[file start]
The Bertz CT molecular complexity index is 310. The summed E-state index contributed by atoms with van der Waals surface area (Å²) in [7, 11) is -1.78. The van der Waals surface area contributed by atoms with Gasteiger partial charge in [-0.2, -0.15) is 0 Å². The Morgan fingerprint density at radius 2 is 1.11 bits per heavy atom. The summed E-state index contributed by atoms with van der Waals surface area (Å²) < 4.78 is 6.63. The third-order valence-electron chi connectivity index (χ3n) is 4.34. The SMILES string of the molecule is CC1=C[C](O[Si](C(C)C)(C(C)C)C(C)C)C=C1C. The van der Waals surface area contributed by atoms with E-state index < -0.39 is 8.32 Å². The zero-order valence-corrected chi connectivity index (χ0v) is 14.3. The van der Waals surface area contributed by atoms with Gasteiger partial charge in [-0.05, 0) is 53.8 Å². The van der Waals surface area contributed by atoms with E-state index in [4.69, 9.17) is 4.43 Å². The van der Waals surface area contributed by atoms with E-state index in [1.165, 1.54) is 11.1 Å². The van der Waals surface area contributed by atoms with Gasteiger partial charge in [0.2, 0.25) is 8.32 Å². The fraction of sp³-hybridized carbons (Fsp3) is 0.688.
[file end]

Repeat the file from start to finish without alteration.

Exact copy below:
The Bertz CT molecular complexity index is 310. The summed E-state index contributed by atoms with van der Waals surface area (Å²) in [7, 11) is -1.78. The van der Waals surface area contributed by atoms with Gasteiger partial charge in [-0.2, -0.15) is 0 Å². The Morgan fingerprint density at radius 2 is 1.11 bits per heavy atom. The summed E-state index contributed by atoms with van der Waals surface area (Å²) < 4.78 is 6.63. The third-order valence-electron chi connectivity index (χ3n) is 4.34. The SMILES string of the molecule is CC1=C[C](O[Si](C(C)C)(C(C)C)C(C)C)C=C1C. The van der Waals surface area contributed by atoms with E-state index < -0.39 is 8.32 Å². The zero-order valence-corrected chi connectivity index (χ0v) is 14.3. The van der Waals surface area contributed by atoms with Gasteiger partial charge in [-0.05, 0) is 53.8 Å². The van der Waals surface area contributed by atoms with E-state index in [4.69, 9.17) is 4.43 Å². The van der Waals surface area contributed by atoms with E-state index in [1.165, 1.54) is 11.1 Å². The van der Waals surface area contributed by atoms with Gasteiger partial charge in [0.2, 0.25) is 8.32 Å². The fraction of sp³-hybridized carbons (Fsp3) is 0.688.